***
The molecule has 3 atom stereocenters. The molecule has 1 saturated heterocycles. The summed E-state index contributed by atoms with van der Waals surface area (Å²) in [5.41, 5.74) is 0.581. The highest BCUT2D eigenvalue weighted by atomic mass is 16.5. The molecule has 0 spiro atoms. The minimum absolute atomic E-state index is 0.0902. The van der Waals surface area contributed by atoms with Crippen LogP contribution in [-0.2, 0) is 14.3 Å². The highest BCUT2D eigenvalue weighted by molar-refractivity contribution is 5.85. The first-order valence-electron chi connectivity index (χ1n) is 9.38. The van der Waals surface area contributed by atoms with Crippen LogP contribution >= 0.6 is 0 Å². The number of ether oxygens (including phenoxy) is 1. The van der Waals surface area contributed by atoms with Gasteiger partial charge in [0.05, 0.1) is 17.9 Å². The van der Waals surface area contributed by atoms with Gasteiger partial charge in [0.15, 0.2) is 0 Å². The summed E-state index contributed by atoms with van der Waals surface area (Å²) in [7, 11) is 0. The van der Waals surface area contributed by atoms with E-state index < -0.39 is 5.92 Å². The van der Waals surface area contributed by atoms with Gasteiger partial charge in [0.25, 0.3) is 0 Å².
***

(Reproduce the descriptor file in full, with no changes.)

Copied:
The molecule has 3 atom stereocenters. The molecule has 1 saturated heterocycles. The summed E-state index contributed by atoms with van der Waals surface area (Å²) in [5.41, 5.74) is 0.581. The highest BCUT2D eigenvalue weighted by atomic mass is 16.5. The molecule has 0 spiro atoms. The minimum absolute atomic E-state index is 0.0902. The van der Waals surface area contributed by atoms with Crippen LogP contribution in [-0.2, 0) is 14.3 Å². The highest BCUT2D eigenvalue weighted by molar-refractivity contribution is 5.85. The first-order valence-electron chi connectivity index (χ1n) is 9.38. The van der Waals surface area contributed by atoms with Crippen LogP contribution >= 0.6 is 0 Å². The number of ether oxygens (including phenoxy) is 1. The van der Waals surface area contributed by atoms with Gasteiger partial charge in [0.05, 0.1) is 17.9 Å². The van der Waals surface area contributed by atoms with Gasteiger partial charge in [0.15, 0.2) is 0 Å². The summed E-state index contributed by atoms with van der Waals surface area (Å²) in [7, 11) is 0. The van der Waals surface area contributed by atoms with E-state index < -0.39 is 5.92 Å². The van der Waals surface area contributed by atoms with Gasteiger partial charge in [0.25, 0.3) is 0 Å².